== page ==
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Recently someone asked me about how to attack the major pain of upgrading their custom coded projects and solution from SharePoint 2010 to SharePoint 2013. Given that question and my experiences thus far I’ll try to pinpoint the most important things to consider when upgrading. There’s TONS of things you need to consider, but we’ll touch on the most fundamental things to consider just to get up and running. After that I’m sure you’ll bump into a few more issues, and then you’re on your way ;-)
Keep your developer tools updated
Visual Studio 2012 Update 1
The first step is to make sure that you’re running the latest version of Visual Studio 2012. As of this writing that means you should be running Visual Studio 2012 and then apply the Visual Studio 2012 Update 1 pack (vsupdate_KB2707250.exe) if it isn’t installed on your system already.
Download Visual Studio 2012 Update 1 here: http://tz.nu/Y28FCd
Visual Studio 2012 Office Developer Tools
The second step is to make sure you’ve got the latest developer tools for SharePoint installed. The package comes as an update in the Web Platform Installer which I urge you to have installed on your dev-box if you for some reason don’t already have it installed.
So, launch the Web Platform Installer and make a quick search for “SharePoint” and you should see the new developer tools there (note that the release date is 2013-02-26, which is the release date for the RTM tools):
Select the “Microsoft Office Developer Tools for Visual Studio 2012” and click “Add“. It will ask you to install a bunch of prerequisites which you should accept if you want to continue:
Let the tools be installed and the components updated. This could take anywhere from a few seconds to a few Microsoft minutes. It took about 5 minutes on my current development environment, so that wasn’t too bad.
Once the tools are installed, you are ready to get going with your upgrade.
Open your projects/solutions after upgrading Visual Studio 2012 with the latest tools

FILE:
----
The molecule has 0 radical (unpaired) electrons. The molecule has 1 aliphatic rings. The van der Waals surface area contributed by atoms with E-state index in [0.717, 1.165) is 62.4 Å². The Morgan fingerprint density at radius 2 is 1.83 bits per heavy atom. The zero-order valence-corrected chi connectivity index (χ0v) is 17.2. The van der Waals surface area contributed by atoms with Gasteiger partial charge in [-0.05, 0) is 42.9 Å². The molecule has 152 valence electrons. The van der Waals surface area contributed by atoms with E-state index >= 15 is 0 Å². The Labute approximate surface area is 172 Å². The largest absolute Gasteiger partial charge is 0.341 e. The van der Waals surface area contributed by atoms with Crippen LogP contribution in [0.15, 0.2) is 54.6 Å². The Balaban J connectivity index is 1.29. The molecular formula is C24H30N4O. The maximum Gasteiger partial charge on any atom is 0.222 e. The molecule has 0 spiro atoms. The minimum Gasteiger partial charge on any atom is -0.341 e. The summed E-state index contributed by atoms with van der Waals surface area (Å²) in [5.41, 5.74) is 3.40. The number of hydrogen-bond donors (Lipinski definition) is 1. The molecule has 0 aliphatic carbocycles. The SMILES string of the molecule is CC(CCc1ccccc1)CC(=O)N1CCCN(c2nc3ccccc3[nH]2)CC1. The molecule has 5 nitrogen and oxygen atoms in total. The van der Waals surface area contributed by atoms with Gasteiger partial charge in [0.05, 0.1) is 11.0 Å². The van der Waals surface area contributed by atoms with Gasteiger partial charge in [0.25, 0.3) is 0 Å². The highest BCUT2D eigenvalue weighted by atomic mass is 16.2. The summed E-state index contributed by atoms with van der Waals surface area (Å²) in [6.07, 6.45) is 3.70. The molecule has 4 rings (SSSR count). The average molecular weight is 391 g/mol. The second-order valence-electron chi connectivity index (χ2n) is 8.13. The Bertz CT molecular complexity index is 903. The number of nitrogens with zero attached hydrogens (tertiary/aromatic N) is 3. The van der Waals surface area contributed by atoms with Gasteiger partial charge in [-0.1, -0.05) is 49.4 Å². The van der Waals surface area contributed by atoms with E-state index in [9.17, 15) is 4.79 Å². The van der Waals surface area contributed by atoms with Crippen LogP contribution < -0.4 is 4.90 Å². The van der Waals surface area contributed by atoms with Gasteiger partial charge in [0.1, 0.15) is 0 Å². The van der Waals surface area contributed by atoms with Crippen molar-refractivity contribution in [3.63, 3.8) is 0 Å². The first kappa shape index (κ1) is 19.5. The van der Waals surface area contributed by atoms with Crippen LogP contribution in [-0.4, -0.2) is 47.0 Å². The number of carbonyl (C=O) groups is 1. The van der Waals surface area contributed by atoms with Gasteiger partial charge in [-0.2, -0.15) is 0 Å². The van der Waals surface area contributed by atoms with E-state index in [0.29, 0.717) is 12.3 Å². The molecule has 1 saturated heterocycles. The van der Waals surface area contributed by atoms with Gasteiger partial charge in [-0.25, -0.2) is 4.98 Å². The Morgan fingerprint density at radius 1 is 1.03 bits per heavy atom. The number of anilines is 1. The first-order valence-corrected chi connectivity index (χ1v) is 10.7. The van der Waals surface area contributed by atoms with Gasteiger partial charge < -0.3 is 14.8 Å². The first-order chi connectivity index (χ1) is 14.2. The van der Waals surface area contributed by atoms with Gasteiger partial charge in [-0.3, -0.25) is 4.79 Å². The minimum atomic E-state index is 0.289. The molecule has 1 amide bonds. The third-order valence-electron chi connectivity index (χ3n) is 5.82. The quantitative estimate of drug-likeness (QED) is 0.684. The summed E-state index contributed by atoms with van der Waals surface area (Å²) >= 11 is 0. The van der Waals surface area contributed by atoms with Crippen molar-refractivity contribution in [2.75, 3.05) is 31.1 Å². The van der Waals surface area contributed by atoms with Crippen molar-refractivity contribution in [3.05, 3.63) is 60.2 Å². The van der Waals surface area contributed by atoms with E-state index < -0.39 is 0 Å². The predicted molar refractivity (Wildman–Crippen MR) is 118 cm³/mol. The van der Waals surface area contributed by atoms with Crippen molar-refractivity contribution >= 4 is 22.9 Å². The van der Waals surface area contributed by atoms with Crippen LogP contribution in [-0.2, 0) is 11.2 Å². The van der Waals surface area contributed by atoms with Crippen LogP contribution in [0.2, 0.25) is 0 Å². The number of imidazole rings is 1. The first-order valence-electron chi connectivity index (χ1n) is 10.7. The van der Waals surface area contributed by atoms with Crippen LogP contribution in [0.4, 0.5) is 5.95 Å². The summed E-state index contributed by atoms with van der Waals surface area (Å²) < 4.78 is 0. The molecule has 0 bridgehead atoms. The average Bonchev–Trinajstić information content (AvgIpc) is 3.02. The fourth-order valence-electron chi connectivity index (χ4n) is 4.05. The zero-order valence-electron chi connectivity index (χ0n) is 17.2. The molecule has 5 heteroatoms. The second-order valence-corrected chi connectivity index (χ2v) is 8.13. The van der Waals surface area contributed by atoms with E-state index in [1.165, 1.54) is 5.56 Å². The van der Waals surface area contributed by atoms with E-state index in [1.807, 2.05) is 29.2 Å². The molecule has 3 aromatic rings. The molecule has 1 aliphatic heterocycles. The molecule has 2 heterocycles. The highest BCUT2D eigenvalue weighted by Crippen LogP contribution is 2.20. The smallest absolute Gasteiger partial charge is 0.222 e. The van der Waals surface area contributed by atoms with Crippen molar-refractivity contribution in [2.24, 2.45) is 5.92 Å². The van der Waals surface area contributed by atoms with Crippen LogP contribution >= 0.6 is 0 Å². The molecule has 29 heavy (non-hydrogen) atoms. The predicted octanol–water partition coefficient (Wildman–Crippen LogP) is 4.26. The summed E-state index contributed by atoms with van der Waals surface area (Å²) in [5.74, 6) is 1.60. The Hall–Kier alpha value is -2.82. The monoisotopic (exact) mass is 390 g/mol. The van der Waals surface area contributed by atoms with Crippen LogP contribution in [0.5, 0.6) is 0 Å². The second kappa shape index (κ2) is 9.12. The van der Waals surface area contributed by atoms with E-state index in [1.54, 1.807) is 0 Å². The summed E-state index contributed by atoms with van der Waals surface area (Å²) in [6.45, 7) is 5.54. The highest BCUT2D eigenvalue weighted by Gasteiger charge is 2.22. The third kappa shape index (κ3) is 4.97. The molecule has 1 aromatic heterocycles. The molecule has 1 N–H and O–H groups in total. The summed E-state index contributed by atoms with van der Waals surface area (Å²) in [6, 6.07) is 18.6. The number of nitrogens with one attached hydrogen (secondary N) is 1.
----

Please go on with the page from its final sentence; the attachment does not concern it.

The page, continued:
When the tools have been successfully installed and you open your solution the new tools will be in effect. If you’re opening a SharePoint 2010 project that you wish to upgrade to SharePoint 2013, you’ll get a dialog saying “Do you want to upgrade to a SharePoint 2013 solution? Once the upgrade is complete, the solution can’t be deployed to SharePoint 2010. Do you want to continue?”
Hit Yes if you get this dialog. If you want to upgrade your project to SharePoint 2013.
Once the project is loaded and have made all the necessary changes to the project files (which it now does automatically, unlike in the beta/preview tools where we had to do some manual tweaks), you should get an upgrade report telling you how things went. Hopefully there’ll be no Errors, only warnings and Messages.
If you check out the assembly references in your project that are pointing to any SharePoint assemblies, note that they have automatically been updated to the correct version of the SharePoint 2013 assembly:
If you upgraded without the latest version of the developer tools you only had the option to launch your projects in 2013-mode if you manually went into the .csproj file to modify (or add if one of them were missing) the following two lines:
This was true when the developer tools were in Preview/beta. But now when they’re released to RTM you shouldn’t be doing those manual hacks anymore. Trust the tools!
Tip: Some general code updates that may be required
When you deploy artifacts to the SharePointRoot folder in SharePoint 2013 they are now deployed to the /15 folder instead of the older /14 folder. SharePoint 2013 has a much better support for upgrade scenarios than previous versions of SharePoint (2010) which is why we’ve got the double hives. So, if you want to properly upgrade your solution you should also make sure to replace all the paths in your project from:
Path to the Images folder
From the images folder:
Path to the layouts folder
Make sure to not forget the general layouts path:
Path to the ControlTemplates folder
Also make sure to replace the following paths:
Well you get the general idea here.. Should you find paths pointing to your old 14-hive instead of the new 15-folder, make sure to change the path/url.
As always, you will not be an efficient developer without the proper tools at hand to make the daily tasks easier.
If you enjoyed using CKS Dev for SharePoint 2010 development, you’ll still be able to enjoy some of that awesomeness by simply installing the CKS Dev tools for SharePoint 2010 on your Visual Studio 2012/SP2013 box. They seem to work fine on Visual Studio 2012 as well – so until there’s a proper update of the tools, you’ll be able to knacker some of your code with the old tools.
Do note that there’s certain features of the CKS Dev that doesn’t work fully, so should you encounter issues with the tool in various scenarios that’ll most likely be because they’re not engineered for Visual Studio 2012 (yet).
After you’ve done enough tinkering you’ll be ready to rock this baby up on SharePoint 2013.